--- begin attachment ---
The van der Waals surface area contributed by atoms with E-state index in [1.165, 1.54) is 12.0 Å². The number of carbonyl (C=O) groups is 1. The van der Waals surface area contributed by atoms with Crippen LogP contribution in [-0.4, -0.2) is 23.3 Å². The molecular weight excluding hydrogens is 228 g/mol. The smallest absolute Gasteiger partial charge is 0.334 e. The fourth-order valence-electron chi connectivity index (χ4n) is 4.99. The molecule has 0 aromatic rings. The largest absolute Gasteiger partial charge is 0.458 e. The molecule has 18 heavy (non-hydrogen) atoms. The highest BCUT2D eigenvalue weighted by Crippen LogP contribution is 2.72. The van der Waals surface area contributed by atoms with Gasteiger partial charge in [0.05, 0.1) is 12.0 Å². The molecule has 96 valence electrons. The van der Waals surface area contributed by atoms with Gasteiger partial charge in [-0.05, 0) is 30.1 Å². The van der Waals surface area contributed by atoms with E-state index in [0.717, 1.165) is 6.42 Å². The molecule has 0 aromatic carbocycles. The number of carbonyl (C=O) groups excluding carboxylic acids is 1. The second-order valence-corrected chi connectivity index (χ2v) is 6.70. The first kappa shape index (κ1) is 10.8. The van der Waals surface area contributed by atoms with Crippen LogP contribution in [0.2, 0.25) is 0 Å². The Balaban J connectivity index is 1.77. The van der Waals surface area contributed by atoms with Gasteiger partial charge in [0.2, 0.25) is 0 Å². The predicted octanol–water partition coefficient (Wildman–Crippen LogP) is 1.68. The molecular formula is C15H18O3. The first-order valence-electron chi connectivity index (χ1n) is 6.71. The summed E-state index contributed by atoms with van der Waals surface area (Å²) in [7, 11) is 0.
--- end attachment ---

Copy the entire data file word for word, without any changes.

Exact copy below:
The van der Waals surface area contributed by atoms with E-state index in [1.165, 1.54) is 12.0 Å². The number of carbonyl (C=O) groups is 1. The van der Waals surface area contributed by atoms with Crippen LogP contribution in [-0.4, -0.2) is 23.3 Å². The molecular weight excluding hydrogens is 228 g/mol. The smallest absolute Gasteiger partial charge is 0.334 e. The fourth-order valence-electron chi connectivity index (χ4n) is 4.99. The molecule has 0 aromatic rings. The largest absolute Gasteiger partial charge is 0.458 e. The molecule has 18 heavy (non-hydrogen) atoms. The highest BCUT2D eigenvalue weighted by Crippen LogP contribution is 2.72. The van der Waals surface area contributed by atoms with Gasteiger partial charge in [0.05, 0.1) is 12.0 Å². The molecule has 96 valence electrons. The van der Waals surface area contributed by atoms with Gasteiger partial charge in [-0.05, 0) is 30.1 Å². The van der Waals surface area contributed by atoms with E-state index in [0.717, 1.165) is 6.42 Å². The molecule has 0 aromatic carbocycles. The number of carbonyl (C=O) groups excluding carboxylic acids is 1. The second-order valence-corrected chi connectivity index (χ2v) is 6.70. The first kappa shape index (κ1) is 10.8. The van der Waals surface area contributed by atoms with Crippen LogP contribution in [0.2, 0.25) is 0 Å². The Balaban J connectivity index is 1.77. The van der Waals surface area contributed by atoms with Gasteiger partial charge in [0.2, 0.25) is 0 Å². The predicted octanol–water partition coefficient (Wildman–Crippen LogP) is 1.68. The molecular formula is C15H18O3. The first-order valence-electron chi connectivity index (χ1n) is 6.71. The summed E-state index contributed by atoms with van der Waals surface area (Å²) in [7, 11) is 0.